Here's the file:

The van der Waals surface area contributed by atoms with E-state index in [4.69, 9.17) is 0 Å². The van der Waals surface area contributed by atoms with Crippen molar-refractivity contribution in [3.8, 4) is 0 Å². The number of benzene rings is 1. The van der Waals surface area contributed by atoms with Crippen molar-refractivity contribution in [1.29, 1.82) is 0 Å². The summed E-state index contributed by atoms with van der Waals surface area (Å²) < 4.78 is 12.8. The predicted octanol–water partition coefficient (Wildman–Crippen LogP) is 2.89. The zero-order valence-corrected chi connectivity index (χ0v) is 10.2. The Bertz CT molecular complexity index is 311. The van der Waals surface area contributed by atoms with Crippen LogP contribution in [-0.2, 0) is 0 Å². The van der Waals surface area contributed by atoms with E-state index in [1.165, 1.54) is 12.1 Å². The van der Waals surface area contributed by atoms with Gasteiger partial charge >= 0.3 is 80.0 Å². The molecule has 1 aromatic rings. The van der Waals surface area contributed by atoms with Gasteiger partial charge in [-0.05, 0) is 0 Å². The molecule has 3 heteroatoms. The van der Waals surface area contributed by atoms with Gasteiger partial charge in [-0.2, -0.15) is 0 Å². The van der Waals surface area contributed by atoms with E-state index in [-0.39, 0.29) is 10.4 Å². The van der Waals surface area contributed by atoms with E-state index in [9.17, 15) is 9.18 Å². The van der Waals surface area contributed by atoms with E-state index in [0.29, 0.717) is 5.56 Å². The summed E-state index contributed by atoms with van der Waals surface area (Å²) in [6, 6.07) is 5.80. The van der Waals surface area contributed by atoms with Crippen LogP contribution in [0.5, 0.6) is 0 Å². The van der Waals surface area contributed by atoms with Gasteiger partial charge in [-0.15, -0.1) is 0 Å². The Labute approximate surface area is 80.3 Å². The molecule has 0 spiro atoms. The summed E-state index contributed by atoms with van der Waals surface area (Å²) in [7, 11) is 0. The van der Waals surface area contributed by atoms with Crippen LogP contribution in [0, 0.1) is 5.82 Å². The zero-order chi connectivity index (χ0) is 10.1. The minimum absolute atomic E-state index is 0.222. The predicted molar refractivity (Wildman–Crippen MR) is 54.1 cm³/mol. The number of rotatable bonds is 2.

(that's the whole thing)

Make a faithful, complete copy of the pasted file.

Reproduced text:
The van der Waals surface area contributed by atoms with E-state index in [4.69, 9.17) is 0 Å². The van der Waals surface area contributed by atoms with Crippen molar-refractivity contribution in [3.8, 4) is 0 Å². The number of benzene rings is 1. The van der Waals surface area contributed by atoms with Crippen molar-refractivity contribution in [1.29, 1.82) is 0 Å². The summed E-state index contributed by atoms with van der Waals surface area (Å²) < 4.78 is 12.8. The predicted octanol–water partition coefficient (Wildman–Crippen LogP) is 2.89. The zero-order valence-corrected chi connectivity index (χ0v) is 10.2. The Bertz CT molecular complexity index is 311. The van der Waals surface area contributed by atoms with Crippen LogP contribution in [-0.2, 0) is 0 Å². The van der Waals surface area contributed by atoms with E-state index in [1.165, 1.54) is 12.1 Å². The van der Waals surface area contributed by atoms with Gasteiger partial charge >= 0.3 is 80.0 Å². The molecule has 1 aromatic rings. The van der Waals surface area contributed by atoms with Gasteiger partial charge in [-0.05, 0) is 0 Å². The molecule has 3 heteroatoms. The van der Waals surface area contributed by atoms with Gasteiger partial charge in [-0.2, -0.15) is 0 Å². The van der Waals surface area contributed by atoms with E-state index in [-0.39, 0.29) is 10.4 Å². The van der Waals surface area contributed by atoms with E-state index in [9.17, 15) is 9.18 Å². The van der Waals surface area contributed by atoms with E-state index in [0.29, 0.717) is 5.56 Å². The summed E-state index contributed by atoms with van der Waals surface area (Å²) in [6, 6.07) is 5.80. The van der Waals surface area contributed by atoms with Crippen LogP contribution in [0.5, 0.6) is 0 Å². The van der Waals surface area contributed by atoms with Gasteiger partial charge in [-0.15, -0.1) is 0 Å². The Labute approximate surface area is 80.3 Å². The molecule has 0 spiro atoms. The summed E-state index contributed by atoms with van der Waals surface area (Å²) in [7, 11) is 0. The van der Waals surface area contributed by atoms with Crippen LogP contribution in [0, 0.1) is 5.82 Å². The zero-order chi connectivity index (χ0) is 10.1. The minimum absolute atomic E-state index is 0.222. The predicted molar refractivity (Wildman–Crippen MR) is 54.1 cm³/mol. The number of rotatable bonds is 2.